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Winter in Toronto can be a depressing season. Fresh snow seldom lasts in the core, but the slush never leaves. Traffic inevitably deposits all sorts of foul substances into the slurry that coats every road, and after a few heavy snowfalls the city is one bleak grey mess. Deep downtown the skyscrapers block the sunlight much of the time and the snow will remain well into spring, dull char-spotted heaps perched at the cusp of sidewalks. Those same towering buildings channel cold winds to fierce velocities, sapping warmth and moisture from shivering bodies bound for work, home, or elsewhere. The last month of winter is usually the worst - salt has stained cars and paved surfaces, hardened clots of ice remain in shadowed locales, and the populace is so sick of the weather conditions that they are liable to grimace in passing or snap at the slightest provocation. Though the heaviest snowfalls usually drop further down the Golden Horseshoe thanks to wind patterns and the "lake effect", Toronto is still hit hard every few seasons.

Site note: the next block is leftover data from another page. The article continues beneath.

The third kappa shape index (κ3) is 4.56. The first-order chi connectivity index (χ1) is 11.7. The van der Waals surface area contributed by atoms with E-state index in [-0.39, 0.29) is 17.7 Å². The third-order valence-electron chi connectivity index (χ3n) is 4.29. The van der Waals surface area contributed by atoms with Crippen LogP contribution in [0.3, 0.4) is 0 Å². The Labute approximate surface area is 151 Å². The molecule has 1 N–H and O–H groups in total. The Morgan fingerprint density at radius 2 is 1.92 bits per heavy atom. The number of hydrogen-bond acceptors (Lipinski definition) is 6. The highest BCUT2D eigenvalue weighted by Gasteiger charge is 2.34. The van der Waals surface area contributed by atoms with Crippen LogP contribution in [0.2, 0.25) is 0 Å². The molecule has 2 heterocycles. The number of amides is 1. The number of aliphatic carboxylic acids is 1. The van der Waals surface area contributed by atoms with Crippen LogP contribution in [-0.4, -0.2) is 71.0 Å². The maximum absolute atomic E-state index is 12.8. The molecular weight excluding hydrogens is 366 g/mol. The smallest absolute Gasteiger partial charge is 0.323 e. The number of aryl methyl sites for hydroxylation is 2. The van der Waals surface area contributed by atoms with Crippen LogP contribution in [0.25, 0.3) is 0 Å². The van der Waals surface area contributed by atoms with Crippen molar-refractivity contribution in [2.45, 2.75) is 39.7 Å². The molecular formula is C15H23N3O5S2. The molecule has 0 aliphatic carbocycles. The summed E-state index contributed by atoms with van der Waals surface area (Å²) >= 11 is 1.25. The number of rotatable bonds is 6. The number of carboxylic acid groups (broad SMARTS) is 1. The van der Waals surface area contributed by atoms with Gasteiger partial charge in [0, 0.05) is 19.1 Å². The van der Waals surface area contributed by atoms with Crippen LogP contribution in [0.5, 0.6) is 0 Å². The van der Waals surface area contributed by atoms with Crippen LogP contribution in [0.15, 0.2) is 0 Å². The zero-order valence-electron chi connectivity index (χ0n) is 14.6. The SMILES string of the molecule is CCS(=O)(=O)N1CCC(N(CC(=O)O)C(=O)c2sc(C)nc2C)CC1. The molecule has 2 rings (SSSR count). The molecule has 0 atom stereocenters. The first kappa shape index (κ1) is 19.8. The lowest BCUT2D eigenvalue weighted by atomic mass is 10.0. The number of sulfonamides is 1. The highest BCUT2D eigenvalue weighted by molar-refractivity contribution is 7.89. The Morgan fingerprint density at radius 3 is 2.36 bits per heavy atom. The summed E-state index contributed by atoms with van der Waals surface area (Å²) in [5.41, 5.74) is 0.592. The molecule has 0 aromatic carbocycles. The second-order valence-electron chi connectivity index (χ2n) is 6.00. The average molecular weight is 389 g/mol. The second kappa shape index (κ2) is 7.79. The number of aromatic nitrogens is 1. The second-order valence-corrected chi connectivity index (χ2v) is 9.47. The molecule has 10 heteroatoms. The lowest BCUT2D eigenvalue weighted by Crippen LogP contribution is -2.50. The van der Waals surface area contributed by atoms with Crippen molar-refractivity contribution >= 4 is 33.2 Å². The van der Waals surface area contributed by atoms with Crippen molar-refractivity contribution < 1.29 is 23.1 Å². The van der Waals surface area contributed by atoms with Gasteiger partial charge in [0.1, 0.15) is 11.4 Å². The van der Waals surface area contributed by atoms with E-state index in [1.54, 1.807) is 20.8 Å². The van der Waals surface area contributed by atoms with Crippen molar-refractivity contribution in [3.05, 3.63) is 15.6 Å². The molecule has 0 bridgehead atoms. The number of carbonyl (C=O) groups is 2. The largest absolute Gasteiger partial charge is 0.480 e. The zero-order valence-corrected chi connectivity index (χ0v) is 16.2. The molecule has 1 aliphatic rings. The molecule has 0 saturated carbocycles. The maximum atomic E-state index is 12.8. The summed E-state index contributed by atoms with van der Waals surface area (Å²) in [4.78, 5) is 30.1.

Urban Canadians seem to have difficulty taking advantage of the cold season - they tend to simply tolerate it for months, awaiting those harsh and humid Toronto summers when the cycle of complaint begins anew. Skiing is an option for the well-to-do, though Ontario's hills aren't much to speak of. Skating can be had at neighbourhood rinks, and each winter the pond at Nathan Phillips Square is iced over and open to the public. I've not found much to do during winters here - usually the procedure is to wait it out by staying warm inside and getting plenty of coding or composing done over hot cocoa. Winter in Canada may be an enjoyable time for many, but the density of the big city works against what charms it may have. Nonetheless, the diversity of citizens in Canada's largest city makes certain the notion that there are those that fully enjoy winters in the metropolis.

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